"Modified products probably do not have adequate instructions for safe use and were not designed with required safety features to protect the public from hazardous emissions," Dennis said. "Further, the people using them do not have adequate training in the use of Class IIIb laser products to protect themselves and others. We would add that people who attempt to modify the lasers also run a pretty good chance of breaking them in the process so they do not work at all."

Wicked Lasers tells visitors to its Web site, "Our lasers are 100 percent unmodified," and warns: "Some sellers modify lasers by turning up the 'pot.' Other sellers claim their 'pot' moves during transit, thus increasing the power of their lasers to over 40 mW! Do not fall victim to some of these sellers. Our lasers are manufactured at their designated output power. Absolutely no modification work is ever performed on our lasers."

Charles W. Clark, chief of the Electron and Optical Physics Division, National Institute of Standards and Technology (NIST), said his office recently purchased five overpowered laser pointers from an online vendor.

"It's useful having a good high-power portable laser for scientific lecture demonstrations and for line of instrumentation and so on," he said. "As an engineering achievement, it's extraordinary that anyone can produce something that emits 60 mW of green light in a portable device the size of an ordinary laser pointer and sell it for about $200. They certainly do produce 10 times the power of the lower-level laser pointers."

Less powerful than a lightbulb

Clark said he uses the pointers "in science tricks, to delight people," for example, to demonstrate basic measurement of optical metrology.

"Disseminating the meaning and importance of our work is an important part of my job function, and we often have tours of school groups and need to describe the properties of light in a way that people find appealing and to which they respond enthusiastically," he said. For example, he likes to hold a laser up to a black balloon and turn it on, causing the balloon to pop: "The laser is putting out too much power and burns a hole in the balloon," he said.

Clark said although light from a 60-mW laser seems bright, in fact it is a small fraction of the actual power of the ordinary light sources we're more familiar with.

"Sixty mW in a decimal representation would be 0.06 watts, or about 1/16th of a watt. A lightbulb in a fixture in your home puts out 100 watts. That's 1600 times as much optical power as a laser," Clark said. "But if you hold a balloon up to a lightbulb, you will wait a long time before it pops."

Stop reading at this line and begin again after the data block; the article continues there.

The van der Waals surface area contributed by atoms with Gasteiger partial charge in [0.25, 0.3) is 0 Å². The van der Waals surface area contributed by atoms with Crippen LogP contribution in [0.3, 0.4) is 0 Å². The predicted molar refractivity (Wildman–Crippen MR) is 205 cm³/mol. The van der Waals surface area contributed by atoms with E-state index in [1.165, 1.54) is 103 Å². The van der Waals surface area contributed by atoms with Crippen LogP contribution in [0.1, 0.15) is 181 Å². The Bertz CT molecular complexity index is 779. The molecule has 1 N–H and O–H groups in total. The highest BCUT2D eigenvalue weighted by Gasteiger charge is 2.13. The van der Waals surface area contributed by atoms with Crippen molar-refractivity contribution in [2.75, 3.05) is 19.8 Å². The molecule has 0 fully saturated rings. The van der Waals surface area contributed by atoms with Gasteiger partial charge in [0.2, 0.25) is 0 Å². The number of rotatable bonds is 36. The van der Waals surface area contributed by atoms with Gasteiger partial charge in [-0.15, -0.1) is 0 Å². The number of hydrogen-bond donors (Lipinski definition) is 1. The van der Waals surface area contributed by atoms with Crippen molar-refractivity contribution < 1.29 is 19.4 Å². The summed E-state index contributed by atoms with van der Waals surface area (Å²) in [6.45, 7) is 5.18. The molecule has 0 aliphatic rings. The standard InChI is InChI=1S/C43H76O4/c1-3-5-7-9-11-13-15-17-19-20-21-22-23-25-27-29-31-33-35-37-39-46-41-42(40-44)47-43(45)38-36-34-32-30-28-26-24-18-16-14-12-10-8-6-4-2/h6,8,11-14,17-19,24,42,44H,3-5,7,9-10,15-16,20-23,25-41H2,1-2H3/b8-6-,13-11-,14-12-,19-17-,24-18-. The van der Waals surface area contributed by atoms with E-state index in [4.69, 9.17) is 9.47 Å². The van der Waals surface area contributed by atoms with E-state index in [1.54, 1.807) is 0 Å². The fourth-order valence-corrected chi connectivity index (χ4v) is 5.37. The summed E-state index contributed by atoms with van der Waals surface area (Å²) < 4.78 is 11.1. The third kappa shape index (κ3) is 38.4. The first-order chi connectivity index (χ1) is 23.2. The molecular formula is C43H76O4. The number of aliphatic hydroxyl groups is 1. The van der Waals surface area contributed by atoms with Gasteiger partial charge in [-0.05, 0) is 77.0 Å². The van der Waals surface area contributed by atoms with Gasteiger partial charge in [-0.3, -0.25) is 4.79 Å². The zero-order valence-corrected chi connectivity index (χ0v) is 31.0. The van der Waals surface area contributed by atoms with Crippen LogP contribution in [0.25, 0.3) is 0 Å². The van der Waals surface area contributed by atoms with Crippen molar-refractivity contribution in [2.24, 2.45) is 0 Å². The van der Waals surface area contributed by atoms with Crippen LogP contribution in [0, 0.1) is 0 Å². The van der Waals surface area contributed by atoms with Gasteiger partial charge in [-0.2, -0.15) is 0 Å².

The difference, he said, is that with a laser, all the power is in one direction and the spectral intensity, although the absolute optical power is relatively small, seems "unbelievably much brighter. It illustrates a very important principle of quantum mechanics in modern engineering that can be demonstrated in a very visual way with a laser."

But he agreed that laser pointers definitely are not toys, and that they are potentially harmful.

"I'm not advocating everyone walk around and use this stuff," he said. "Frankly, we prefer to use these lower-powered green lasers or even red ones. At lower powers, you can see the same sort of phenomena, but not to the same degree of detail and not as spectacularly. But if the beam of this laser went in your eye, you'd have serious problems. I would never give one to a 10-year-old, and I wouldn't shine it on the audience to get people's attention. 5 mW in itself is a hazardous source of light, not to be toyed with. It would be very, very bad to shine that in someone's eye; it can't be regarded as innocuous."

Clark said NIST staff undergoes FDA laser safety training, and that the FDA classification system is well-respected. "Sixty-mW lasers are class IIIb devices, which in an industrial environment are subject to a level of safety precautions that are strongly adhered to," he said.

As for waving laser pointers at airplanes, he said: "Don't do that."

The FDA warning can be found at For more information about potential eye damage from lasers, see:
Apr 2005
The science of measurement, particularly of lengths and angles.
Class IIIa emissionsdefenseenergyFDAindustriallaser pointerslaser productsmetrologyNational Institute of Standards and Technology NISTNews & FeaturesOverpowered Laser Pointerlasers